Detroit— The Hutaree case, which ended in surprise acquittals this week, won’t deter federal prosecutors from preventing terror attacks, U.S. Attorney Barbara McQuade said Thursday.
She spoke to The Detroit News hours after the high-profile case ended with guilty pleas on minor weapons charges against two group members. Five others walked free following acquittals Tuesday.
McQuade wanted to respond to criticism leveled by Hutaree leader David Stone Sr. and jurors. Stone faulted the FBI and federal government, saying they trampled on his First Amendment rights.
“He can say ugly and hateful things all day long, but the evidence was not just speech,” McQuade said. “It was stockpiling weapons, machine guns, 150,000 rounds of ammunition and targeting specific police officers.
“I am a great defender of the First Amendment — this went way beyond the First Amendment. I want to assure the public that our commitment to preventing terrorist attacks will not be deterred.”
One juror called the case an “overstep” by prosecutors.
“They overstepped a little bit. It wasn’t there,” said juror Rickey Randall, 58, of St. Clair Shores. “It was just a lot of talk, talk, talk and no action.”
“We were all on the same page,” said Randall, a retired construction worker. “They saw what I saw. I felt it was an overreach. I was shocked by what the government presented.”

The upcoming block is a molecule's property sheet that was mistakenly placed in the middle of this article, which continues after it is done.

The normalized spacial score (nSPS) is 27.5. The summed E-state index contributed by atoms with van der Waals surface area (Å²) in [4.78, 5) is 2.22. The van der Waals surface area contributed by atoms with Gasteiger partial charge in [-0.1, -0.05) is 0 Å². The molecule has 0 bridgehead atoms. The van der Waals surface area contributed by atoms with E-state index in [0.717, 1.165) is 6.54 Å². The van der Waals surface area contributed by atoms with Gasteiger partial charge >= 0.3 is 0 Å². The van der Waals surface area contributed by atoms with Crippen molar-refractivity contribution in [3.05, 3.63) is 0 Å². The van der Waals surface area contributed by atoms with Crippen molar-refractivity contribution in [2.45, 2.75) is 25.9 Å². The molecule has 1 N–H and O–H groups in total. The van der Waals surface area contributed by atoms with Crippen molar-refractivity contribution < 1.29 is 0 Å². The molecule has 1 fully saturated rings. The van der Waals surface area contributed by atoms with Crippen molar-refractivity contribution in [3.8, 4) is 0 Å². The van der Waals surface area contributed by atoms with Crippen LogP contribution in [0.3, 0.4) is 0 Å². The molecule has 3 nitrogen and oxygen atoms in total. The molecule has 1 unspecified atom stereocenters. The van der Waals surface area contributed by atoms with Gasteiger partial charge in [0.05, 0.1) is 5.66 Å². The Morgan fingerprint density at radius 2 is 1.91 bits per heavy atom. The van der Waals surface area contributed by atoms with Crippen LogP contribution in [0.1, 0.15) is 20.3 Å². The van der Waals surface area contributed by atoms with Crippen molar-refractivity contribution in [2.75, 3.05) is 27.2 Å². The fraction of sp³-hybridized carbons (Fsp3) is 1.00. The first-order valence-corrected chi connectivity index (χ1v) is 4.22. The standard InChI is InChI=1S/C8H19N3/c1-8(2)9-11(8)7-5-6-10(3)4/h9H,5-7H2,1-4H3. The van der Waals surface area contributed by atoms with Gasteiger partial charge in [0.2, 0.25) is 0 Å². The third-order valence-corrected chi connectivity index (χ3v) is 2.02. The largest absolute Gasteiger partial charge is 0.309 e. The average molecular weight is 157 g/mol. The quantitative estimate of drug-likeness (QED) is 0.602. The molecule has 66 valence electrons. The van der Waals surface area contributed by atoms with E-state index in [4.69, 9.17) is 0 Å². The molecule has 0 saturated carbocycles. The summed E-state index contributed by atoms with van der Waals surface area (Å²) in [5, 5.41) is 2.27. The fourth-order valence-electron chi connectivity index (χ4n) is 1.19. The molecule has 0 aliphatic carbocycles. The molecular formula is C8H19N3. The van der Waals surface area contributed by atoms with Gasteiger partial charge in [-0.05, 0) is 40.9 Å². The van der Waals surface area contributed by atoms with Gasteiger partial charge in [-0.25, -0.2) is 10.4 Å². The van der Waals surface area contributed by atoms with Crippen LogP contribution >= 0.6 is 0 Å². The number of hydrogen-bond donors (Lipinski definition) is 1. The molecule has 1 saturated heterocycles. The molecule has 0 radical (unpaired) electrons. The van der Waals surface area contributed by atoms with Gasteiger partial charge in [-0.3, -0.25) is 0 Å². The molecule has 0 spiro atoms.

Hutareemembers were accused of plotting to kill a local law enforcement official, then attack the funeral procession that would draw officers from across the country.
Defense lawyers argued Stone and other militia members were exercising their free speech rights and had no plan to wage war.
McQuade defended the investigation and prosecution and referenced Oklahoma City bomber Timothy McVeigh.
“What if he was caught one day before he blew up the building, and we had him on tape and caught him with all the (bomb) components? Was it too early to take him down? Are we supposed to wait until he strikes the match and wait until he blows up the building?
“We had information they were planning an attack in April 2010 so we made the decision to take them down. I think it was the right decision then and it was the right decision now. If you wait too long, you may risk lives.”
The acquittals come five months after McQuade’s office successfully prosecuted underwear bomber Umar Farouk Abdulmutallab, who was sentenced to four life terms.
McQuade has several high-profile trials later this year, most notably the racketeering conspiracy case against former Detroit Mayor Kwame Kilpatrick.
“It’s my job to make sure the wind is not taken out of people’s sails” following the Hutaree case, which U.S. District Judge Victoria Roberts said “short-circuited.”
“We can’t be afraid,” McQuade said. “I made it a point to thank the lawyers and agents who had the courage to take on the assignment and infiltrate a militia group.”
The FBI declined comment on Stone’s criticisms or its handling of the Hutaree case.
“I think we talk when we’re successful and should talk when we’re less successful,” McQuade said, explaining why she chose to respond to Stone’s comments. “I think we’re accountable to the public and it’s important that they know what we’re thinking about how we use resources.”
- By Robert Snell
- The Detroit News